But for various reasons (bad drivers, network connectivity challenges, TPM operating in reduced functionality mode, etc.) that process might not complete successfully.
We made as many improvements as we could in Windows 10 version 1903 to make this process more reliable. Due to the extent of these changes, we were unable to backport these changes to Windows 10 version 1809, hence we’ve decided to only support scenarios that depend on TPM attestation (namely, self-deploying mode) with version 1903 and above.
That doesn’t mean the process is completely smooth though – things can still go wrong. Some of these are obvious (e.g. devices that don’t meet the requirements) but others are much more subtle. Here are some things that can cause issues:
- The device doesn’t support TPM attestation. Possible causes for that to fail:
- The device doesn’t support TPM 2.0. (The full details can be found at https://docs.microsoft.com/en-us/windows-hardware/design/minimum/minimum-hardware-requirements-overview#37-trusted-platform-module-tpm.)
- The device doesn’t have an EKPub cert or is unable to get one. (Some devices get one of these over the internet when they first start up; make sure you’ve whitelisted those locations. If you are using a Surface Go or other devices with an Intel TPM, make sure you have a reasonably-current Intel iCSL driver.)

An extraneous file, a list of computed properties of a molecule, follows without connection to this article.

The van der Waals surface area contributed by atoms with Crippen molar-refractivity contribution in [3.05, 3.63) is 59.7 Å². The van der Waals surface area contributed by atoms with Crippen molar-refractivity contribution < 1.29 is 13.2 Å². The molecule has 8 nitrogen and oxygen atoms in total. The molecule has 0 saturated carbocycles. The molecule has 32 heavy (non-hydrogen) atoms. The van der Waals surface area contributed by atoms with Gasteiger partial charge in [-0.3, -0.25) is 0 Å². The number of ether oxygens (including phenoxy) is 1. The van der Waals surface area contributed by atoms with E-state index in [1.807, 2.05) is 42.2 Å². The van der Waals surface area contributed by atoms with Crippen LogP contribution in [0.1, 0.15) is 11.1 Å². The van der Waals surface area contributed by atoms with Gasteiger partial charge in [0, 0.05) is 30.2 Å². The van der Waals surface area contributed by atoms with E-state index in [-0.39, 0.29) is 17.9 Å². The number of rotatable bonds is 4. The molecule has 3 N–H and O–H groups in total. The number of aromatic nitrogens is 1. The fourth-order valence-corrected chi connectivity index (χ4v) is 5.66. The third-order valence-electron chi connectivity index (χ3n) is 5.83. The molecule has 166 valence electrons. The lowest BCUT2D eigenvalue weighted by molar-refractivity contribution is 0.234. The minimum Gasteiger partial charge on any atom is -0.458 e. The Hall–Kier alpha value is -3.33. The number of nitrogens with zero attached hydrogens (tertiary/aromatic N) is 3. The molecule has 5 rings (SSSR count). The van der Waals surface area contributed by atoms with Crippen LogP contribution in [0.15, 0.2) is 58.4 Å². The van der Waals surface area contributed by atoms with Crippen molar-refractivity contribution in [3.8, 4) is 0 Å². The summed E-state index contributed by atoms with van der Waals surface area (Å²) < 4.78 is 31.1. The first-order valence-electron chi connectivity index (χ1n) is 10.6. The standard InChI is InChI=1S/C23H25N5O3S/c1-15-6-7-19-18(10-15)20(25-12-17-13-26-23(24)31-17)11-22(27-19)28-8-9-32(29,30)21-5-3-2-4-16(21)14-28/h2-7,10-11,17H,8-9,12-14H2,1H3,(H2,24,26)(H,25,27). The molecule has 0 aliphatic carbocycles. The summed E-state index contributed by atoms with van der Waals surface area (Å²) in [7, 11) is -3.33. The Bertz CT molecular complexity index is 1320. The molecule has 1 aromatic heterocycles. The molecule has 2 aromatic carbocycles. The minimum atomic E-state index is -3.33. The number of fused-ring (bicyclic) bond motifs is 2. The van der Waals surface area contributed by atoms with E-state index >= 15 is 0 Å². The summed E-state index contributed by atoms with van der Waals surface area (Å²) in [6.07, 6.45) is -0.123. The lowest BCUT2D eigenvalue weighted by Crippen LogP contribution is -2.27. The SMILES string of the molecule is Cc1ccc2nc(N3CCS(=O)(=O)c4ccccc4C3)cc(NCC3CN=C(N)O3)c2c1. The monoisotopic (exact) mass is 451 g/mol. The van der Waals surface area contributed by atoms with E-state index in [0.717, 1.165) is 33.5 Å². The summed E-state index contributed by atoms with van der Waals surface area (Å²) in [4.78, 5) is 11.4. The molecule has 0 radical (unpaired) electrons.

- The device doesn’t have the needed TPM firmware updates. (See the links above.)
- The device’s TPM hasn’t been whitelisted (not a common issue, unless you’re on a VM – we explicitly block TPMs from VMs).
- The date/time is off by more than 10 minutes in the past. The TPM attestation process gets a cert from a remote server that has been “back-dated” 10 minutes, so if the client’s time is off more than 10 minutes it will reject the cert because it’s valid date/time is in the future.
So what can you do to verify? To start, if you have a device running Windows 10, you can check in the Windows Security app under Device Security and then Security processor details. Assuming it says “Ready” under both “Attestation” and “Storage” you’re starting from a good place:
Next up, actually try one of the Windows Autopilot scenarios that requires TPM attestation:
- Self deploying mode. This one should be fairly obvious: the device deploys itself and joins Azure AD without putting in any credentials at all.
- White glove. This one is a little more subtle. While white glove is designed as an optimization to the user-driven process, behind the scenes it leverages the same self deploying capability so that the technician can enroll the device into Intune and join it to Azure AD (or Active Directory, although in the white glove scenario it joins Azure AD first, before later being un-joined and then joined to Active Directory).